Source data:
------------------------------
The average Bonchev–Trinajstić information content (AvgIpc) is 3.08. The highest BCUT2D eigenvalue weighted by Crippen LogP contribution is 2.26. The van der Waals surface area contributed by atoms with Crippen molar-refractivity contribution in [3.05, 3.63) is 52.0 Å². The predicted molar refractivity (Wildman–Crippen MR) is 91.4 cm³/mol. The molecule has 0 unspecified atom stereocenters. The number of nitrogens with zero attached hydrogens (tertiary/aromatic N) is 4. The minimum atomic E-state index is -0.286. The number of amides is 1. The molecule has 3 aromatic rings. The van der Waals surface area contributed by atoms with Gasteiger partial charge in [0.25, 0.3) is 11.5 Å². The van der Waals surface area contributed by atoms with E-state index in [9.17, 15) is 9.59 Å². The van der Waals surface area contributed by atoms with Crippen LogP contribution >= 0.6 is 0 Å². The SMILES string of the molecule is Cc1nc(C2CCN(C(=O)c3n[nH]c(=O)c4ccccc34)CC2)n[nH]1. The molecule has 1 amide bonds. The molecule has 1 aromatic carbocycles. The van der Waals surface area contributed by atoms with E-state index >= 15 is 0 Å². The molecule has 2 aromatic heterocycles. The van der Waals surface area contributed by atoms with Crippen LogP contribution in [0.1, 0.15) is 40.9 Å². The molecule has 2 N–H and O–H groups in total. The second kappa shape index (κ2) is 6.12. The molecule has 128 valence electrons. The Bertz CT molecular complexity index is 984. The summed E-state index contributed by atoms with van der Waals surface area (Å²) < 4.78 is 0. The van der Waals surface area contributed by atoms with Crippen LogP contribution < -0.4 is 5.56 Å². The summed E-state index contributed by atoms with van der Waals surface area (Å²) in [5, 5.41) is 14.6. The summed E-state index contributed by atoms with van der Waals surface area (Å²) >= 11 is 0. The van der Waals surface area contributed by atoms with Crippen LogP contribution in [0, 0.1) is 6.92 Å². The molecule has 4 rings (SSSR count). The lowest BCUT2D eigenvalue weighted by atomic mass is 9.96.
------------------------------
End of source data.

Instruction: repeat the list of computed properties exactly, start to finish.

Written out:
The average Bonchev–Trinajstić information content (AvgIpc) is 3.08. The highest BCUT2D eigenvalue weighted by Crippen LogP contribution is 2.26. The van der Waals surface area contributed by atoms with Crippen molar-refractivity contribution in [3.05, 3.63) is 52.0 Å². The predicted molar refractivity (Wildman–Crippen MR) is 91.4 cm³/mol. The molecule has 0 unspecified atom stereocenters. The number of nitrogens with zero attached hydrogens (tertiary/aromatic N) is 4. The minimum atomic E-state index is -0.286. The number of amides is 1. The molecule has 3 aromatic rings. The van der Waals surface area contributed by atoms with Gasteiger partial charge in [0.25, 0.3) is 11.5 Å². The van der Waals surface area contributed by atoms with E-state index in [9.17, 15) is 9.59 Å². The van der Waals surface area contributed by atoms with Crippen LogP contribution >= 0.6 is 0 Å². The SMILES string of the molecule is Cc1nc(C2CCN(C(=O)c3n[nH]c(=O)c4ccccc34)CC2)n[nH]1. The molecule has 1 amide bonds. The molecule has 1 aromatic carbocycles. The van der Waals surface area contributed by atoms with E-state index >= 15 is 0 Å². The molecule has 2 aromatic heterocycles. The van der Waals surface area contributed by atoms with Crippen LogP contribution in [0.1, 0.15) is 40.9 Å². The molecule has 2 N–H and O–H groups in total. The second kappa shape index (κ2) is 6.12. The molecule has 128 valence electrons. The Bertz CT molecular complexity index is 984. The summed E-state index contributed by atoms with van der Waals surface area (Å²) < 4.78 is 0. The van der Waals surface area contributed by atoms with Crippen LogP contribution < -0.4 is 5.56 Å². The summed E-state index contributed by atoms with van der Waals surface area (Å²) in [5, 5.41) is 14.6. The summed E-state index contributed by atoms with van der Waals surface area (Å²) >= 11 is 0. The van der Waals surface area contributed by atoms with Crippen LogP contribution in [0, 0.1) is 6.92 Å². The molecule has 4 rings (SSSR count). The lowest BCUT2D eigenvalue weighted by atomic mass is 9.96.